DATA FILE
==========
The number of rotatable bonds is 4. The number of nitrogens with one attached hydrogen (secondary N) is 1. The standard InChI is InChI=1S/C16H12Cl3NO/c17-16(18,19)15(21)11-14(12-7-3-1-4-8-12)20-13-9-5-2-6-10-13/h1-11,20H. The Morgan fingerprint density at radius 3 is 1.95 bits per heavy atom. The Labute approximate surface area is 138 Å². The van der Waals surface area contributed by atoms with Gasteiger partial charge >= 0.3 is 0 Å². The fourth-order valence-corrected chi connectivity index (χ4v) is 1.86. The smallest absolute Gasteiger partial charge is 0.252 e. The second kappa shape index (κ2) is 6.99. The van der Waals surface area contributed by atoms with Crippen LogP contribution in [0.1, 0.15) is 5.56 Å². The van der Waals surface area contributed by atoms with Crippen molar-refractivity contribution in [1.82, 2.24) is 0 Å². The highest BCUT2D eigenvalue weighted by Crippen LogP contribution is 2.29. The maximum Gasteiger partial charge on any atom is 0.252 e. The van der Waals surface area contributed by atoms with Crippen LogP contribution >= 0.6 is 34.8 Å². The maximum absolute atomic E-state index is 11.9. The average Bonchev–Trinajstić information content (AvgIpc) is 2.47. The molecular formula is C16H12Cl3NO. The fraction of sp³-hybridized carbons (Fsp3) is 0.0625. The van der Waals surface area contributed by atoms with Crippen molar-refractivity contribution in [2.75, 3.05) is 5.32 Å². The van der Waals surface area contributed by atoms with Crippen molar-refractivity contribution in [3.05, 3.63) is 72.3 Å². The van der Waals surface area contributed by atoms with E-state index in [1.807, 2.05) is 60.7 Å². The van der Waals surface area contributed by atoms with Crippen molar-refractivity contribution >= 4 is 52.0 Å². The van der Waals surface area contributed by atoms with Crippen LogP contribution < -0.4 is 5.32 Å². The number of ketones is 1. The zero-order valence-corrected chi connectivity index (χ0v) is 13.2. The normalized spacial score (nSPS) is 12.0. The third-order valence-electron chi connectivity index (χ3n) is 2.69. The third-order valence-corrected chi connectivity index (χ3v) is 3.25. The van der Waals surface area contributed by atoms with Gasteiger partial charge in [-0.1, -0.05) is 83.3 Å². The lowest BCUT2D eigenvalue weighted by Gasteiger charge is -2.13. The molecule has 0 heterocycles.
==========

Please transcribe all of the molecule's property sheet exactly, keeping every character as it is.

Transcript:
The number of rotatable bonds is 4. The number of nitrogens with one attached hydrogen (secondary N) is 1. The standard InChI is InChI=1S/C16H12Cl3NO/c17-16(18,19)15(21)11-14(12-7-3-1-4-8-12)20-13-9-5-2-6-10-13/h1-11,20H. The Morgan fingerprint density at radius 3 is 1.95 bits per heavy atom. The Labute approximate surface area is 138 Å². The van der Waals surface area contributed by atoms with Gasteiger partial charge >= 0.3 is 0 Å². The fourth-order valence-corrected chi connectivity index (χ4v) is 1.86. The smallest absolute Gasteiger partial charge is 0.252 e. The second kappa shape index (κ2) is 6.99. The van der Waals surface area contributed by atoms with Crippen LogP contribution in [0.1, 0.15) is 5.56 Å². The van der Waals surface area contributed by atoms with Crippen molar-refractivity contribution in [1.82, 2.24) is 0 Å². The highest BCUT2D eigenvalue weighted by Crippen LogP contribution is 2.29. The maximum Gasteiger partial charge on any atom is 0.252 e. The van der Waals surface area contributed by atoms with Crippen LogP contribution >= 0.6 is 34.8 Å². The maximum absolute atomic E-state index is 11.9. The average Bonchev–Trinajstić information content (AvgIpc) is 2.47. The molecular formula is C16H12Cl3NO. The fraction of sp³-hybridized carbons (Fsp3) is 0.0625. The van der Waals surface area contributed by atoms with Crippen molar-refractivity contribution in [2.75, 3.05) is 5.32 Å². The van der Waals surface area contributed by atoms with Crippen molar-refractivity contribution in [3.05, 3.63) is 72.3 Å². The van der Waals surface area contributed by atoms with E-state index in [1.807, 2.05) is 60.7 Å². The van der Waals surface area contributed by atoms with Crippen molar-refractivity contribution >= 4 is 52.0 Å². The van der Waals surface area contributed by atoms with Crippen LogP contribution < -0.4 is 5.32 Å². The number of ketones is 1. The zero-order valence-corrected chi connectivity index (χ0v) is 13.2. The normalized spacial score (nSPS) is 12.0. The third-order valence-electron chi connectivity index (χ3n) is 2.69. The third-order valence-corrected chi connectivity index (χ3v) is 3.25. The van der Waals surface area contributed by atoms with Gasteiger partial charge in [-0.1, -0.05) is 83.3 Å². The lowest BCUT2D eigenvalue weighted by Gasteiger charge is -2.13. The molecule has 0 heterocycles.